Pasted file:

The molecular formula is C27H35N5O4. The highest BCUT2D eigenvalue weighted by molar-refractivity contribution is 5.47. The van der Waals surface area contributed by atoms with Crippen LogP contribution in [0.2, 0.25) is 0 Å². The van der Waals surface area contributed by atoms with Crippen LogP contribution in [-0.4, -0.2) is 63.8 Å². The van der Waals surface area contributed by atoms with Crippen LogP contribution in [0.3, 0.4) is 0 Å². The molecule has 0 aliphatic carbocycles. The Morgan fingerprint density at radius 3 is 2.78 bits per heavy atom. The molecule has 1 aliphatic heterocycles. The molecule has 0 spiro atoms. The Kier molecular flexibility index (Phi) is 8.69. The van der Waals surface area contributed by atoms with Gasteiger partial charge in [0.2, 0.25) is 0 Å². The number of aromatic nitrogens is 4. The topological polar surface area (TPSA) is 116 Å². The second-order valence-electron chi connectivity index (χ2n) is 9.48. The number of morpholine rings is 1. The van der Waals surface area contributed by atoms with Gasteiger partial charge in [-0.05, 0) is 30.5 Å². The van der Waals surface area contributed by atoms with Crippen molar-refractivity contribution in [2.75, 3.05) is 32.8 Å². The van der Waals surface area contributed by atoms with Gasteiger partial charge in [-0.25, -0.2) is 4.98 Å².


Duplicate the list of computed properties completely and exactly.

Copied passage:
The molecular formula is C27H35N5O4. The highest BCUT2D eigenvalue weighted by molar-refractivity contribution is 5.47. The van der Waals surface area contributed by atoms with Crippen LogP contribution in [0.2, 0.25) is 0 Å². The van der Waals surface area contributed by atoms with Crippen LogP contribution in [-0.4, -0.2) is 63.8 Å². The van der Waals surface area contributed by atoms with Crippen LogP contribution in [0.3, 0.4) is 0 Å². The molecule has 0 aliphatic carbocycles. The Morgan fingerprint density at radius 3 is 2.78 bits per heavy atom. The molecule has 1 aliphatic heterocycles. The molecule has 0 spiro atoms. The Kier molecular flexibility index (Phi) is 8.69. The van der Waals surface area contributed by atoms with Gasteiger partial charge in [0.2, 0.25) is 0 Å². The number of aromatic nitrogens is 4. The topological polar surface area (TPSA) is 116 Å². The second-order valence-electron chi connectivity index (χ2n) is 9.48. The number of morpholine rings is 1. The van der Waals surface area contributed by atoms with Gasteiger partial charge in [-0.05, 0) is 30.5 Å². The van der Waals surface area contributed by atoms with Crippen molar-refractivity contribution in [2.75, 3.05) is 32.8 Å². The van der Waals surface area contributed by atoms with Gasteiger partial charge in [-0.25, -0.2) is 4.98 Å².